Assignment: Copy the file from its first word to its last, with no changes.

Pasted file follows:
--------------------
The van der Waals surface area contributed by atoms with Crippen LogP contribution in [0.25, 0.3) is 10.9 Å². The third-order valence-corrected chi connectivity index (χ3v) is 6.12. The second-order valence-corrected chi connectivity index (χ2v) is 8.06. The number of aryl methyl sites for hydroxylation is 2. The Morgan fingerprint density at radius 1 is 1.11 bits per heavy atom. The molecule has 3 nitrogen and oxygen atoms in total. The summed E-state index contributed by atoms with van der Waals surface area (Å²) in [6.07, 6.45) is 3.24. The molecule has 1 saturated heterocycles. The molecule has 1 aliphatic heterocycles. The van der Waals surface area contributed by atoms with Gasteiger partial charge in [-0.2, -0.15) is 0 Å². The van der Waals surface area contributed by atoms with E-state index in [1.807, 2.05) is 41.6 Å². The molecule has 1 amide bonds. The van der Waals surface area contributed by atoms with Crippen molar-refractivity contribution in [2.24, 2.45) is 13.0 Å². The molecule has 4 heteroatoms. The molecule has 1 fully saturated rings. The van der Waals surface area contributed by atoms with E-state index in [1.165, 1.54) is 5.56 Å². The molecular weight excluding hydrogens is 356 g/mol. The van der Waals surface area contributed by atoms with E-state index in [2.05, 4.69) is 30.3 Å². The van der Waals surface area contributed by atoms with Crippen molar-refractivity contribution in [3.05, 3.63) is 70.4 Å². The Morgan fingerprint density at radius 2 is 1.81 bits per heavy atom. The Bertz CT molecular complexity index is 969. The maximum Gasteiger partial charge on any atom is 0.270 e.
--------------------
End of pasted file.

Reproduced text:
The van der Waals surface area contributed by atoms with Crippen LogP contribution in [0.25, 0.3) is 10.9 Å². The third-order valence-corrected chi connectivity index (χ3v) is 6.12. The second-order valence-corrected chi connectivity index (χ2v) is 8.06. The number of aryl methyl sites for hydroxylation is 2. The Morgan fingerprint density at radius 1 is 1.11 bits per heavy atom. The molecule has 3 nitrogen and oxygen atoms in total. The summed E-state index contributed by atoms with van der Waals surface area (Å²) in [6.07, 6.45) is 3.24. The molecule has 1 saturated heterocycles. The molecule has 1 aliphatic heterocycles. The van der Waals surface area contributed by atoms with Gasteiger partial charge in [-0.2, -0.15) is 0 Å². The van der Waals surface area contributed by atoms with E-state index in [1.807, 2.05) is 41.6 Å². The molecule has 1 amide bonds. The van der Waals surface area contributed by atoms with Crippen molar-refractivity contribution in [2.24, 2.45) is 13.0 Å². The molecule has 4 heteroatoms. The molecule has 1 fully saturated rings. The van der Waals surface area contributed by atoms with E-state index in [1.165, 1.54) is 5.56 Å². The molecular weight excluding hydrogens is 356 g/mol. The van der Waals surface area contributed by atoms with E-state index in [2.05, 4.69) is 30.3 Å². The van der Waals surface area contributed by atoms with Crippen molar-refractivity contribution in [3.05, 3.63) is 70.4 Å². The Morgan fingerprint density at radius 2 is 1.81 bits per heavy atom. The Bertz CT molecular complexity index is 969. The maximum Gasteiger partial charge on any atom is 0.270 e.